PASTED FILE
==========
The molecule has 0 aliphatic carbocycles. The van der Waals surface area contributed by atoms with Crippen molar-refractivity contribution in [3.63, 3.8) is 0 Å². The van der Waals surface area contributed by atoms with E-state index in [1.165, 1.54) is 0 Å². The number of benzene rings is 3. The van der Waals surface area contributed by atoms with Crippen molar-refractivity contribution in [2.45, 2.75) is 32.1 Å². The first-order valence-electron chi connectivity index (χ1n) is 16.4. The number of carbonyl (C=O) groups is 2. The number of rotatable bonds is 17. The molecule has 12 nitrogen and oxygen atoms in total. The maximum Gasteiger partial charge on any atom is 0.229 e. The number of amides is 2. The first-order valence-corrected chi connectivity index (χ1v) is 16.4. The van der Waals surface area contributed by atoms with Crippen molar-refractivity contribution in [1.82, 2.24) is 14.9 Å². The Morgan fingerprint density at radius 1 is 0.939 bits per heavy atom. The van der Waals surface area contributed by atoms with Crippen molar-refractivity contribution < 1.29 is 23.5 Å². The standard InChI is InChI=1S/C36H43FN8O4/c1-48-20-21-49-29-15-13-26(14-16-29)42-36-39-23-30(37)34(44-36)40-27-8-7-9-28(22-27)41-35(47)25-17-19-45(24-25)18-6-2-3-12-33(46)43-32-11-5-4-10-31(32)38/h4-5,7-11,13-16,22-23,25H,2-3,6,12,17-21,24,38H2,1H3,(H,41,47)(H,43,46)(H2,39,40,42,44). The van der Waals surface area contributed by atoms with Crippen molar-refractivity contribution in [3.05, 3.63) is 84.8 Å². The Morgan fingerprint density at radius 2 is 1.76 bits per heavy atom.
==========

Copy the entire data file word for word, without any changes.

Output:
The molecule has 0 aliphatic carbocycles. The van der Waals surface area contributed by atoms with Crippen molar-refractivity contribution in [3.63, 3.8) is 0 Å². The van der Waals surface area contributed by atoms with E-state index in [1.165, 1.54) is 0 Å². The number of benzene rings is 3. The van der Waals surface area contributed by atoms with Crippen molar-refractivity contribution in [2.45, 2.75) is 32.1 Å². The first-order valence-electron chi connectivity index (χ1n) is 16.4. The number of carbonyl (C=O) groups is 2. The number of rotatable bonds is 17. The molecule has 12 nitrogen and oxygen atoms in total. The maximum Gasteiger partial charge on any atom is 0.229 e. The number of amides is 2. The first-order valence-corrected chi connectivity index (χ1v) is 16.4. The van der Waals surface area contributed by atoms with Crippen molar-refractivity contribution in [1.82, 2.24) is 14.9 Å². The Morgan fingerprint density at radius 1 is 0.939 bits per heavy atom. The van der Waals surface area contributed by atoms with Crippen molar-refractivity contribution < 1.29 is 23.5 Å². The standard InChI is InChI=1S/C36H43FN8O4/c1-48-20-21-49-29-15-13-26(14-16-29)42-36-39-23-30(37)34(44-36)40-27-8-7-9-28(22-27)41-35(47)25-17-19-45(24-25)18-6-2-3-12-33(46)43-32-11-5-4-10-31(32)38/h4-5,7-11,13-16,22-23,25H,2-3,6,12,17-21,24,38H2,1H3,(H,41,47)(H,43,46)(H2,39,40,42,44). The van der Waals surface area contributed by atoms with Crippen molar-refractivity contribution in [3.05, 3.63) is 84.8 Å². The Morgan fingerprint density at radius 2 is 1.76 bits per heavy atom.